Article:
Yawning divide between the facts on housing affordability: Terry Ryder

Yawning divide between the facts on housing affordability: Terry Ryder
Yawning divide between the facts on housing affordability: Terry Ryder

There continues to be a yawning divide between the facts on housing affordability and media coverage claiming a crisis.

Yawning is an appropriate word, because journalistic insistence on declaring the Great Australian Dream dead in the face of all the evidence has become boring.

According the latest research on the subject, property in Australia is more affordable than it was 12 months ago – with the exception of one state (no prizes for guessing which one) .

Across Australia, affordability improved in the June Quarter from 30.9% of household income devoted to mortgage payment to 30.3%, according to a new report from the Real Estate Institute of Australia and Adelaide Bank.

The exception to a general picture of improving affordability was New South Wales, where households used 35.6% of their income to meet their mortgage repayments in the June 2015 quarter, compared to 35.3% in the June 2014 quarter.

Last month, the other major research into housing affordability – the Housing Affordability Index from the HIA – also found that affordability has been improving around Australia, with Sydney as the obvious exception.

Media generally manages to ignore that reality and run headlines like “Are foreign investors destroying the first home buyer market?” and articles like a recent one published recently by the Herald Sun which is a serious candidate for our annual Worst Article of the Year award. 

A “journalist” declared in the Herald Sun that “the Great Australian Dream of a house in the suburbs has become an unaffordable nightmare” and justified this by quoting the price of the most expensive houses in a range of suburbs – not the median price, but the dearest.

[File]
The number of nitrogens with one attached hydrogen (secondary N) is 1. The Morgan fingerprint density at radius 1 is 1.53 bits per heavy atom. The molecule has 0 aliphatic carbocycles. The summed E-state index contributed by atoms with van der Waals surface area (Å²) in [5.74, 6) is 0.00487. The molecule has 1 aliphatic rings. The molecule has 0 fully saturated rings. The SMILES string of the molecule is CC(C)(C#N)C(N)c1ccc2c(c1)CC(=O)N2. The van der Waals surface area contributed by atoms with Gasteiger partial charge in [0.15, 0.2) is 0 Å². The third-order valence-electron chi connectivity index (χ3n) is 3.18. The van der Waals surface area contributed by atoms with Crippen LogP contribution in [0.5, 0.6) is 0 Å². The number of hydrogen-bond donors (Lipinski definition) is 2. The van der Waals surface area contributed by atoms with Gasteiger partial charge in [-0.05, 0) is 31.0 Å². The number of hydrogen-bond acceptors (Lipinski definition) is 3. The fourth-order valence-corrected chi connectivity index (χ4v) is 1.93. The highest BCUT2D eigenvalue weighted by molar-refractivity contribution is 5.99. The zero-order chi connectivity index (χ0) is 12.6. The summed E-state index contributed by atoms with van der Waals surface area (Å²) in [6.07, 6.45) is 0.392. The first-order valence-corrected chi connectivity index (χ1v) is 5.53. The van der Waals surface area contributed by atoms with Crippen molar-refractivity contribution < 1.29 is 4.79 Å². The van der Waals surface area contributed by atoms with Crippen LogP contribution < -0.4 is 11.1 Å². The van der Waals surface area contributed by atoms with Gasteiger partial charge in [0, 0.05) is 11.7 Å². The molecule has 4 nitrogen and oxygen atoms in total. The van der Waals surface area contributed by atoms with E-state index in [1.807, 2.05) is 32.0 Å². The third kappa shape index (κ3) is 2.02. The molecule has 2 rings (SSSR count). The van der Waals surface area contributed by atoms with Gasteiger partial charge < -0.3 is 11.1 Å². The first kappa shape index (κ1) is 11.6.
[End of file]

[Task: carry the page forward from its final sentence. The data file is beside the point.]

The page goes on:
The writer noted there was a house for sale in Doncaster asking $3.5 million and used that to support this declaration: “What hope will our kids have?” The article went downhill from there. 

That’s the reality of mainstream media in modern Australia. There are favoured story lines and publications will pursue them with little regard for the facts.

Back in the real world, the new research on affordability shows that the Northern Territory experienced the biggest gain in affordability, with the share of income needed to meet mortgage repayments falling 2.8 percentage points, from 26.6% to 24.9%. 

Western Australia improved from 26.6% to 24.4% and Tasmania from 25% to 22.9%. South Australian mortgagees had a saving of 1.6 points, from 27.1% to 25.5%, while Queensland improved from 28.1% to 27.3%, the ACT from 19.8% to 19.5% and Victoria from 32.2% to 32.1%.

Those hard statistics add to the growing pile of evidence that concerns about price booms, bubbles and out-of-control markets are overblown and wide of the mark.

It has promoted Domain Group senior economist Dr Andrew Wilson – one of the few economists in the land who has a grasp on property issues – to call on Australia’s prudential banking regulator to prove that the country's housing market really does need fixing

Wilson questioned the basis for restrictions to investor lending, saying that APRA had not provided detailed modeling to show why it believed the investor market was overheated.

“Where's the heat? I don't understand where the heat is,” he said. “We have the lowest level of mortgage defaults we've seen. Affordability is still below average levels.”

Wilson said Australian markets have a historical reputation for “orderly growth and correction phases”. He who noted that the one heated market, Sydney, was starting to cool as part of that natural process.

“This is the nature of our housing markets and we're very fortunate that we have those in-built stabilisers in our housing market. I think once we see policymakers interfere in that process, the downstream consequences are really problematic."

Terry Ryder is the founder of hotspotting.com.au. You can email him or follow him on Twitter.

Terry Ryder

Terry Ryder

Terry Ryder is the founder of hotspotting.com.au.

Tags: 
Housing Affordability Housing Income

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